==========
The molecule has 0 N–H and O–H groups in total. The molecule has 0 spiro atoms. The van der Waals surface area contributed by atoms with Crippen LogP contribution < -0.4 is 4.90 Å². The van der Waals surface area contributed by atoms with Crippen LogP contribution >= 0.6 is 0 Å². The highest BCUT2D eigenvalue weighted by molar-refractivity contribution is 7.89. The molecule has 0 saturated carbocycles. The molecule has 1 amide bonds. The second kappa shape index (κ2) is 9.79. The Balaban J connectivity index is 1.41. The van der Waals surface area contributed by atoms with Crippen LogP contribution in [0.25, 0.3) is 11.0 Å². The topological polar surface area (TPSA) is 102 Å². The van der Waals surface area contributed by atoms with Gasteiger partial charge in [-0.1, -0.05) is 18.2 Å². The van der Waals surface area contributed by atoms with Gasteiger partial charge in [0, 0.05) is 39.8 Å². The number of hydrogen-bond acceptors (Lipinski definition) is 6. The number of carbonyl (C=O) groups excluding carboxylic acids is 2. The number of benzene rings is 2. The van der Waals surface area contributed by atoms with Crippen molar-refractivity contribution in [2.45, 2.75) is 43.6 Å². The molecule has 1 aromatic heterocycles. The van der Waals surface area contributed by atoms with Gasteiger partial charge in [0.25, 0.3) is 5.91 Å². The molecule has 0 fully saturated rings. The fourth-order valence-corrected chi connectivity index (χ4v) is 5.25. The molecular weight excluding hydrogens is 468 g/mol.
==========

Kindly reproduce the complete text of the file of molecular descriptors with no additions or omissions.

The molecule has 0 N–H and O–H groups in total. The molecule has 0 spiro atoms. The van der Waals surface area contributed by atoms with Crippen LogP contribution < -0.4 is 4.90 Å². The van der Waals surface area contributed by atoms with Crippen LogP contribution >= 0.6 is 0 Å². The highest BCUT2D eigenvalue weighted by molar-refractivity contribution is 7.89. The molecule has 0 saturated carbocycles. The molecule has 1 amide bonds. The second kappa shape index (κ2) is 9.79. The Balaban J connectivity index is 1.41. The van der Waals surface area contributed by atoms with Crippen LogP contribution in [0.25, 0.3) is 11.0 Å². The topological polar surface area (TPSA) is 102 Å². The van der Waals surface area contributed by atoms with Gasteiger partial charge in [-0.1, -0.05) is 18.2 Å². The van der Waals surface area contributed by atoms with Gasteiger partial charge in [0, 0.05) is 39.8 Å². The number of hydrogen-bond acceptors (Lipinski definition) is 6. The number of carbonyl (C=O) groups excluding carboxylic acids is 2. The number of benzene rings is 2. The van der Waals surface area contributed by atoms with Crippen molar-refractivity contribution in [2.45, 2.75) is 43.6 Å². The molecule has 1 aromatic heterocycles. The van der Waals surface area contributed by atoms with Gasteiger partial charge in [0.25, 0.3) is 5.91 Å². The molecule has 0 fully saturated rings. The fourth-order valence-corrected chi connectivity index (χ4v) is 5.25. The molecular weight excluding hydrogens is 468 g/mol.